11For what person knows a man's thoughts except the spirit of the man which is in him? So also no one comprehends the thoughts of God except the Spirit of God. (1 Cor. 2:8)

Therefore, he says, we must devote ourselves to prayer lest Satan tempt you through lack of self control. Generally, the idea is to distract yourself from temporal thoughts. It's a form of meditation. In effect, he treats values he doesn't sanction as synonymous with Satan's influence.

5Do not refuse one another except perhaps by agreement for a season, that you may devote yourselves to prayer; but then come together again, lest Satan tempt you through lack of self-control. (1 Cor. 7:5)

Through Jesus' character, these passages illustrate the importance gospel writers placed on their belief that life comes from one's spirit. Read them carefully.

5. "Truly, truly, I say to you, unless one is born of water and the Spirit, he cannot enter the kingdom of God. (John 3:5)

63It is the spirit that gives life, the flesh is of no avail; the words that I have spoken to you are spirit and life. (John 6:63)

25He who loves his life loses it, and he who hates his life in this world will keep it for eternal life. (John 12:25)

28And do not fear those who kill the body but cannot kill the soul; rather fear him who can destroy both soul and body in hell. (Matt. 10:28)

Christianity has nothing to offer in terms of self preservation. Without our body, there is nothing to preserve. What it asks of believers is inhuman. What it promises is nonexistent.

Sin Defined

In general, sin can be defined as a moral failure towards one's fellow man or any offense towards God. Torah law defined sins against man and God. The OT held that all souls went to one place called Hades. There was no concept of a conscious afterlife, so penalties were prescribed on the human level. (See Lev. 26:14 ff. and Deut. 28:15 ff.)

With Paul, sin took on a new definition. He was such an extreme pessimist that beyond the basics of eating and defecating, he saw desires and carnal passions as symptoms of the devil's presence. This is how we are to understand Paul, as a connoisseur of misery. (See Beatitudes for the Jesus version)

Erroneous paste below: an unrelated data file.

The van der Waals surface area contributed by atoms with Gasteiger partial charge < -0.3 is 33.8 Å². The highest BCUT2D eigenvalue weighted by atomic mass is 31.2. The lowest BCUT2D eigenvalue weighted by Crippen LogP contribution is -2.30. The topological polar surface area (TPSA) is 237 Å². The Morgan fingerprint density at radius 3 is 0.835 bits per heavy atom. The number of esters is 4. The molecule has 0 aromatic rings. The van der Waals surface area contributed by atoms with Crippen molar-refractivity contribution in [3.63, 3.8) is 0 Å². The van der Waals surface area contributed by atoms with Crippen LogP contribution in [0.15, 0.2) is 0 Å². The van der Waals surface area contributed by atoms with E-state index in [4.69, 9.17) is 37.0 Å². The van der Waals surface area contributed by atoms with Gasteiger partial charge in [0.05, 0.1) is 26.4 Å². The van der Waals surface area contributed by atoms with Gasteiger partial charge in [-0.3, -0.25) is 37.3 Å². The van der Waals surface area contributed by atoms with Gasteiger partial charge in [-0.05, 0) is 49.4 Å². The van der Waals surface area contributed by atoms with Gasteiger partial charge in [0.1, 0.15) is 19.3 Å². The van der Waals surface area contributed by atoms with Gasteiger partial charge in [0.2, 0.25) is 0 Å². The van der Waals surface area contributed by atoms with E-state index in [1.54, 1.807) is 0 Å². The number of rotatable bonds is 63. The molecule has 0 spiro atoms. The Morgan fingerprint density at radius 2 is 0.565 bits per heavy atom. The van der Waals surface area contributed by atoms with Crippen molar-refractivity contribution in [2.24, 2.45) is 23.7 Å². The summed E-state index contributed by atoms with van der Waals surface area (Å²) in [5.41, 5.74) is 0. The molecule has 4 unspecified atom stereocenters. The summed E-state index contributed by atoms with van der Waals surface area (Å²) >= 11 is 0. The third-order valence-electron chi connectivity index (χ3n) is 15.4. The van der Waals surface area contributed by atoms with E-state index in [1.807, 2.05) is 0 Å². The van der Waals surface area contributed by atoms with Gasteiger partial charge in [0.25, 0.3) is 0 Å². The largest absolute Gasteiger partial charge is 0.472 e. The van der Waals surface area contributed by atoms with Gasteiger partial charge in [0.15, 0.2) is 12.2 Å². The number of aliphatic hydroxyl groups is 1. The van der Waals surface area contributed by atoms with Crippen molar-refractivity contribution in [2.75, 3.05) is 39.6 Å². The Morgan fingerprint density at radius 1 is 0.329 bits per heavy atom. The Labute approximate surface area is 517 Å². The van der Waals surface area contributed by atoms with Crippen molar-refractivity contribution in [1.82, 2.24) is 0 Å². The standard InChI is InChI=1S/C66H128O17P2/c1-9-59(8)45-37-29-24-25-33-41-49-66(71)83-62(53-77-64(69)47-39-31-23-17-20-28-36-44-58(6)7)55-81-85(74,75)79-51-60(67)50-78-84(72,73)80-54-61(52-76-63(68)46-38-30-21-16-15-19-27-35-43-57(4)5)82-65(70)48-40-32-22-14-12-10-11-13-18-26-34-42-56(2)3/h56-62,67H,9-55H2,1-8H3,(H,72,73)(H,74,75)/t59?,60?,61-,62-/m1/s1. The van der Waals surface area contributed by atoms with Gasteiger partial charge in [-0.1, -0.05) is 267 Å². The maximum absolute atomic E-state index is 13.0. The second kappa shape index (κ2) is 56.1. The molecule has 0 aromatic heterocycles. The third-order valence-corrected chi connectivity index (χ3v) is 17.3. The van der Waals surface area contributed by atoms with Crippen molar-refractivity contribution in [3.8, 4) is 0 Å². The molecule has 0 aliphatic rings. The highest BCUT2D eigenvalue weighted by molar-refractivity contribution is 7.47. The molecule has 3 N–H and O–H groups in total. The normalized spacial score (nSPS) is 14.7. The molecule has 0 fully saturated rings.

3More than that, we rejoice in our sufferings, knowing that suffering produces endurance,
4and endurance produces character, and character produces hope, (Rom. 5:3-4)

For eating the forbidden fruit, Eve was condemned to pain in child bearing and servitude to her husband, and Adam was sentenced to hard labor for the rest of his life. From this homily, the woman was accused of being a temptress and the man a serial killer. Yes, says Paul, Adam's trespass brought death to the human race. (See The Farce of Adam's Sin and Adam and Eve)

The idea of free will comes from the first chapter in Genesis. When man was created in the image of God, it meant he was to have intelligence and freedom of will like his maker. Of course God regretted it within days, but that is another story.

26Then God said, "Let us make man in our image, after our likeness; and let them have dominion over the fish of the sea, and over the birds of the air, and over the cattle, and over all the earth, and over every creeping thing that creeps upon the earth."
27So God created man in his own image, in the image of God he created him; male and female he created them. (Gen. 1:26-27)

There are no referenced sources in the canonized OT, but two passages can be found in the Apocrypha.

God created man in his image to live forever. He was incorruptible until the envious devil entered the world. -It identifies the serpent in the story with the devil.

23for god created man for incorruption, and made him in the image of his own eternity,
24but through the devil's envy death entered into the world. (Wisdom of Solomon 2:23-24)

Eve's sin involved man in the loss of immortality.

24From a woman sin had its beginning, and because of her all will die. (Sirach 25:24)

In Paul's mind, humans are subject to fleshly desires beyond their control that cause them to sin. Even he found it difficult to overcome his fleshly desires to do what is right. In his time there was no understanding of biology.